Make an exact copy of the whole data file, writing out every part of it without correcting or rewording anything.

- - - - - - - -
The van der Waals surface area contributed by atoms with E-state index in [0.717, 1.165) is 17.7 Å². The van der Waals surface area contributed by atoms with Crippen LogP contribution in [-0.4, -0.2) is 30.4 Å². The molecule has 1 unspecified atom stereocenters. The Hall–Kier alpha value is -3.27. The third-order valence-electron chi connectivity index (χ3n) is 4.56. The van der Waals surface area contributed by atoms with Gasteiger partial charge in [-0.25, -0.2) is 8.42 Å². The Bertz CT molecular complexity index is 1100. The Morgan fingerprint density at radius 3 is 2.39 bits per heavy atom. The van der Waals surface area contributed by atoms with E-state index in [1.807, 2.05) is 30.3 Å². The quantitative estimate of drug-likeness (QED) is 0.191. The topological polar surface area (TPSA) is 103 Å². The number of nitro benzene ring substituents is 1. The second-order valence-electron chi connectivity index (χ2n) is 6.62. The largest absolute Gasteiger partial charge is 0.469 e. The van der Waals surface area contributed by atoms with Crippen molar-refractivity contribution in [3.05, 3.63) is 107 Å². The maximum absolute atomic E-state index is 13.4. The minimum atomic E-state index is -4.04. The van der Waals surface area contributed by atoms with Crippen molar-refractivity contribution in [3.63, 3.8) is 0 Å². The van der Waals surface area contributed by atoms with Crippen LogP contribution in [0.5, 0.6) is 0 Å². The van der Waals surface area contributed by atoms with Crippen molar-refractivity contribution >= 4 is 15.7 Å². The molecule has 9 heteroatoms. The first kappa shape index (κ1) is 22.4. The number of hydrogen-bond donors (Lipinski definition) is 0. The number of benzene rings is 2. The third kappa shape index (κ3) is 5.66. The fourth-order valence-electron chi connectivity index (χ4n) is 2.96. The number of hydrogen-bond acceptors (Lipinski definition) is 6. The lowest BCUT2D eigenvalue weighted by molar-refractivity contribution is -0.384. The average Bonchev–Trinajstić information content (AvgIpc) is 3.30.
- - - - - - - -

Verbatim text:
The van der Waals surface area contributed by atoms with E-state index in [0.717, 1.165) is 17.7 Å². The van der Waals surface area contributed by atoms with Crippen LogP contribution in [-0.4, -0.2) is 30.4 Å². The molecule has 1 unspecified atom stereocenters. The Hall–Kier alpha value is -3.27. The third-order valence-electron chi connectivity index (χ3n) is 4.56. The van der Waals surface area contributed by atoms with Gasteiger partial charge in [-0.25, -0.2) is 8.42 Å². The Bertz CT molecular complexity index is 1100. The Morgan fingerprint density at radius 3 is 2.39 bits per heavy atom. The van der Waals surface area contributed by atoms with E-state index in [1.807, 2.05) is 30.3 Å². The quantitative estimate of drug-likeness (QED) is 0.191. The topological polar surface area (TPSA) is 103 Å². The number of nitro benzene ring substituents is 1. The second-order valence-electron chi connectivity index (χ2n) is 6.62. The largest absolute Gasteiger partial charge is 0.469 e. The van der Waals surface area contributed by atoms with Crippen molar-refractivity contribution in [3.05, 3.63) is 107 Å². The maximum absolute atomic E-state index is 13.4. The minimum atomic E-state index is -4.04. The van der Waals surface area contributed by atoms with Crippen molar-refractivity contribution in [3.63, 3.8) is 0 Å². The van der Waals surface area contributed by atoms with Crippen LogP contribution in [0.5, 0.6) is 0 Å². The van der Waals surface area contributed by atoms with Crippen molar-refractivity contribution >= 4 is 15.7 Å². The molecule has 9 heteroatoms. The first kappa shape index (κ1) is 22.4. The number of hydrogen-bond donors (Lipinski definition) is 0. The number of benzene rings is 2. The third kappa shape index (κ3) is 5.66. The fourth-order valence-electron chi connectivity index (χ4n) is 2.96. The number of hydrogen-bond acceptors (Lipinski definition) is 6. The lowest BCUT2D eigenvalue weighted by molar-refractivity contribution is -0.384. The average Bonchev–Trinajstić information content (AvgIpc) is 3.30.